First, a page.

The best I can find out, the full-length guide rod was adopted for the 1911 pistol by competition shooters around the time gamesmen began to take over IPSC competition. I have found it interesting to ask those who use the device to explain just what it does to improve the function and/or accuracy of the 1911. Manufacturers and shooters alike tend to respond with vague explanations that are not founded in facts or sound reasoning.
Some will tell you it improves accuracy. Others will share the fact that it keeps the recoil spring from kinking when the action cycles. Still others will declare that it gives a little extra weight to the muzzle end of the pistol, slightly dampening recoil and allowing the handgun to get back on target more quickly.
A few years back, an in-depth study of the full-length guide rod was undertaken. Guns were fired from a Ransom Rest with and without the part. It was clearly shown the full-length guide rod had nothing to do with a particular pistol’s accuracy or reliability. And we have known for some time that a strong isometric hold on the pistol is the best way to control muzzle flip and allow us to get back on target as quickly as possible. About the only thing a full-length guide rod accomplishes is to make an easy-to-disassemble pistol more difficult to disassemble. The value of this escapes me.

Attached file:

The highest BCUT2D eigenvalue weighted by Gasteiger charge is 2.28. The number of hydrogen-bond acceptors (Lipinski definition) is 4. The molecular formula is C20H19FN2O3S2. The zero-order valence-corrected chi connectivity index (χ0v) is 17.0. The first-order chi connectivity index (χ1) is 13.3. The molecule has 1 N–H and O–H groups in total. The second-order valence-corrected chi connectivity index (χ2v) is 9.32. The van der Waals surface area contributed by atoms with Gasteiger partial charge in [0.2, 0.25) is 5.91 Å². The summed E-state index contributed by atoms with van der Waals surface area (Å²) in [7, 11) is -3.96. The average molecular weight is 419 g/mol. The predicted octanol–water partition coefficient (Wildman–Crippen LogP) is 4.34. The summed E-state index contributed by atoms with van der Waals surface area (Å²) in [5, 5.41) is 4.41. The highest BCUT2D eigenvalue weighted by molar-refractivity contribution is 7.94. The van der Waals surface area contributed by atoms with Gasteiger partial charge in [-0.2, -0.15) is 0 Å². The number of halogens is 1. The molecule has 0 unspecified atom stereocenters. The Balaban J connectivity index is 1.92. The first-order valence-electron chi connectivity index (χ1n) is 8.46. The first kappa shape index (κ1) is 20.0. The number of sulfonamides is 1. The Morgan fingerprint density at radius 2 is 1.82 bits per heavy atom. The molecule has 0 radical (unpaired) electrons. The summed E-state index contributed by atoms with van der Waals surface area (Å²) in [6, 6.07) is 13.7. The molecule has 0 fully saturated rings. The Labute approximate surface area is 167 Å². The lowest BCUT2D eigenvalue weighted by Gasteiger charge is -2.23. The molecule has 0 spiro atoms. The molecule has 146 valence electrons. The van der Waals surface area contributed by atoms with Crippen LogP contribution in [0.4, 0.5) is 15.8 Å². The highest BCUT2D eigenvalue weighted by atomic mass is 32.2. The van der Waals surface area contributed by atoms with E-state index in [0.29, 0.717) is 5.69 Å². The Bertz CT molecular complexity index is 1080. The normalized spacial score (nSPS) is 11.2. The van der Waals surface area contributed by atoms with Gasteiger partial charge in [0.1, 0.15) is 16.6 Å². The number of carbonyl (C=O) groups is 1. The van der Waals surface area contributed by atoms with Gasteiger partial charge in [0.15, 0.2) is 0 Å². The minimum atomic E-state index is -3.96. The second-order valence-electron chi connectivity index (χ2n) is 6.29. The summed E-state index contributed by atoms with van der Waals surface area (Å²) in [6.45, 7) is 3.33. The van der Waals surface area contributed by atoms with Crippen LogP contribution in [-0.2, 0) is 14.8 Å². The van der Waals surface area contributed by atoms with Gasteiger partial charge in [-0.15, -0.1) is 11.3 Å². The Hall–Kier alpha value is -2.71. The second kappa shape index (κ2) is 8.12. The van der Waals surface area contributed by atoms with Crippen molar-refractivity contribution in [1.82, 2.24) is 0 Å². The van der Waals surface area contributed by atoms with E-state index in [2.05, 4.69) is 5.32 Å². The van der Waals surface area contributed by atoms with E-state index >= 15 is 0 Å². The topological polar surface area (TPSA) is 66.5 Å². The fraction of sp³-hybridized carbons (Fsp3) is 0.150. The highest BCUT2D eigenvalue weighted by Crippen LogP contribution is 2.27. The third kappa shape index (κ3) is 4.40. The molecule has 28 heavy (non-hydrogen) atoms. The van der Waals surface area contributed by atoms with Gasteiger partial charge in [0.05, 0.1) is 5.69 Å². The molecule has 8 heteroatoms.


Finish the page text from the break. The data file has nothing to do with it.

Somewhere along the line, however, some 1911 manufacturers decided including a full-length guide rod on their pistols gave them a “custom” look. Put three-dot sights and a full-length guide rod on the gun, and you can charge more for it. It’s almost like, if you don’t know what you’re doing, it’s even more important to look cool. For goodness sakes, don’t ever ask why.